The author of a scathing report from the city’s Office of Inspector General says the senior leadership of the Chicago Police Department failed both their front-line officers and the public during the unrest that followed the killing of George Floyd by a Minneapolis police officer.
“Members of the public are entitled to a police department that protects and serves them. And members of the police department are entitled to leadership that provides them with adequate guidance and support,” Chicago’s Deputy Inspector General for Public Safety Deborah Witzburg said during an interview on “Chicago Tonight: Black Voices.”
“At the most profound level, this was a failure of leadership,” said Witzburg. “It was a failure of the senior leadership of the Chicago Police Department that endangered members of the public and left front-line members of the police department without adequate support and guidance.”
Witzburg said one of the police department’s many failings was that it lacked a contingency plan for large-scale demonstrations and civil unrest, and that in the days leading up to the protests seen at the end of May, it failed to adequately prepare even as other cities were seeing mass unrest.
“In the days between the death of George Floyd in Minneapolis and the sort of unraveling of events here in Chicago, there was a fair amount of information out there and available,” said Witzburg. “And I think given the information that was available I think the city and department could and should have done better to be prepared.”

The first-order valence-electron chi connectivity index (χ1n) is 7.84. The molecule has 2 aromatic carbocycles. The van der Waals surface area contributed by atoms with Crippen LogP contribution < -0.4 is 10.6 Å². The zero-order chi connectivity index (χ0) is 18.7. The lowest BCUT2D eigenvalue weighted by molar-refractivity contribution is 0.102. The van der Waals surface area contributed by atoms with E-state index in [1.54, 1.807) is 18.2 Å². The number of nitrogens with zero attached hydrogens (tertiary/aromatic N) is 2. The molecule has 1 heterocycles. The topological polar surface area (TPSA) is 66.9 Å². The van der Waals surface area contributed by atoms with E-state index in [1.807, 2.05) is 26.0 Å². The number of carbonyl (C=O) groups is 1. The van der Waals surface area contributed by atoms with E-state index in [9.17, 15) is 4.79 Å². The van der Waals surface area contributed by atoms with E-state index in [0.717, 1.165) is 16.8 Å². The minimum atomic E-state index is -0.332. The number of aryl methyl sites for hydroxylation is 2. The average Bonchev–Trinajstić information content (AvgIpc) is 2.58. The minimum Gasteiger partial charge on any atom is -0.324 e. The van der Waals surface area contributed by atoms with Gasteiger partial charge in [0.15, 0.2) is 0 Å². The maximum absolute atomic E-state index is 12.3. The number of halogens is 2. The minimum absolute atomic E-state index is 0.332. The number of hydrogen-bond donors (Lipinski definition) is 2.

Mayor Lori Lightfoot on Friday said she has “1,000% confidence” in the leadership of Police Superintendent David Brown and that the department is already implementing lessons learned from past mistakes.
“The Chicago Police Department obviously took a deep look at what happened in the course of that time period,” Lightfoot said. “The police department, I think, learned a lot from that experience and put that learning into practice over the course of the summer and the fall and currently.”
In a written response to the inspector general’s report, Brown acknowledged the department “struggled with certain aspects of its response” and said it would use the inspector general’s “findings as an additional tool to self-evaluate and move forward to be a better police department for the city of Chicago.”
Witzburg said the department appears to be trying to address some of the failings detailed in her report and that was at least in part why the report did not include specific recommendations for reform.
“I certainly, for the moment, take the police department at its word that there are efforts underway to address some of these issues and we know for certain that there are policy revisions underway,” Witzburg said. “We want to see where those improvements land and what sorts of improvements they bring about.”
Some familiar failings were detailed in the report, including incomplete arrest records, indiscriminate use of force, and some officers not having functioning body cameras as department rules require.
Those failings have costs, Witzburg said, including making it much more difficult to hold to account both police officers and members of the public for misconduct and criminal acts.
“The absence of clear and complete records is compromising in terms of seeking individual accountability for potential acts of misconduct for both members of the department and members of the public,” Witzburg said. “It’s not as though there will never be any individual accountability for any misconduct that happened during these events. But what I think we know for sure is that there will never be a complete record.”
And the department’s failings will also have an impact on police efforts to build better relationships with the communities they are supposed to serve — as well as confidence in leadership, according to Witzburg.
“There are costs to public confidence, and I think critically that the way that this response was handled by the senior leadership in the department, we will see that come at a cost in terms of both external and internal credibility,” she said.